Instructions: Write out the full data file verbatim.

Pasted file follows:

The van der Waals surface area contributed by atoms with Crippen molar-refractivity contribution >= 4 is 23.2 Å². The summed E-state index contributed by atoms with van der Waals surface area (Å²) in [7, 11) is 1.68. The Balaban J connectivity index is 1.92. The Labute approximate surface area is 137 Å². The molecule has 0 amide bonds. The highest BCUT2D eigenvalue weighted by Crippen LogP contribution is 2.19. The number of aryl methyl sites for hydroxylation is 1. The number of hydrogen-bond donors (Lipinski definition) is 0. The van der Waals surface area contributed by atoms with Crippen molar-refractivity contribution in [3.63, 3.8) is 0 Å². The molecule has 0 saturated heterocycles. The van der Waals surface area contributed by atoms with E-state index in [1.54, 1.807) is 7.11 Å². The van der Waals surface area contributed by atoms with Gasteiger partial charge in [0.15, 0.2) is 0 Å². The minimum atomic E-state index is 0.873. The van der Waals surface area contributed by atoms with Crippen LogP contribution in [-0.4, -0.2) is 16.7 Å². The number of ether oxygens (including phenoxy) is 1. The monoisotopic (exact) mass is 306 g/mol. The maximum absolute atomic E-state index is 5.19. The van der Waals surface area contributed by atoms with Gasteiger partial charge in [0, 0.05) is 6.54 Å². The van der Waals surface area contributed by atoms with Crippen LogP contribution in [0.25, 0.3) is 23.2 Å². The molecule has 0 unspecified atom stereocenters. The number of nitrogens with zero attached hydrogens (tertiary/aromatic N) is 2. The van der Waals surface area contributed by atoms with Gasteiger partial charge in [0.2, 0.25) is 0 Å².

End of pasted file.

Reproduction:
The van der Waals surface area contributed by atoms with Crippen molar-refractivity contribution >= 4 is 23.2 Å². The summed E-state index contributed by atoms with van der Waals surface area (Å²) in [7, 11) is 1.68. The Balaban J connectivity index is 1.92. The Labute approximate surface area is 137 Å². The molecule has 0 amide bonds. The highest BCUT2D eigenvalue weighted by Crippen LogP contribution is 2.19. The number of aryl methyl sites for hydroxylation is 1. The number of hydrogen-bond donors (Lipinski definition) is 0. The van der Waals surface area contributed by atoms with Crippen molar-refractivity contribution in [3.63, 3.8) is 0 Å². The molecule has 0 saturated heterocycles. The van der Waals surface area contributed by atoms with E-state index in [1.54, 1.807) is 7.11 Å². The van der Waals surface area contributed by atoms with Gasteiger partial charge in [0.15, 0.2) is 0 Å². The minimum atomic E-state index is 0.873. The van der Waals surface area contributed by atoms with Crippen LogP contribution in [-0.4, -0.2) is 16.7 Å². The number of ether oxygens (including phenoxy) is 1. The monoisotopic (exact) mass is 306 g/mol. The maximum absolute atomic E-state index is 5.19. The van der Waals surface area contributed by atoms with Gasteiger partial charge in [0, 0.05) is 6.54 Å². The van der Waals surface area contributed by atoms with Crippen LogP contribution in [0.25, 0.3) is 23.2 Å². The molecule has 0 unspecified atom stereocenters. The number of nitrogens with zero attached hydrogens (tertiary/aromatic N) is 2. The van der Waals surface area contributed by atoms with Gasteiger partial charge in [0.2, 0.25) is 0 Å².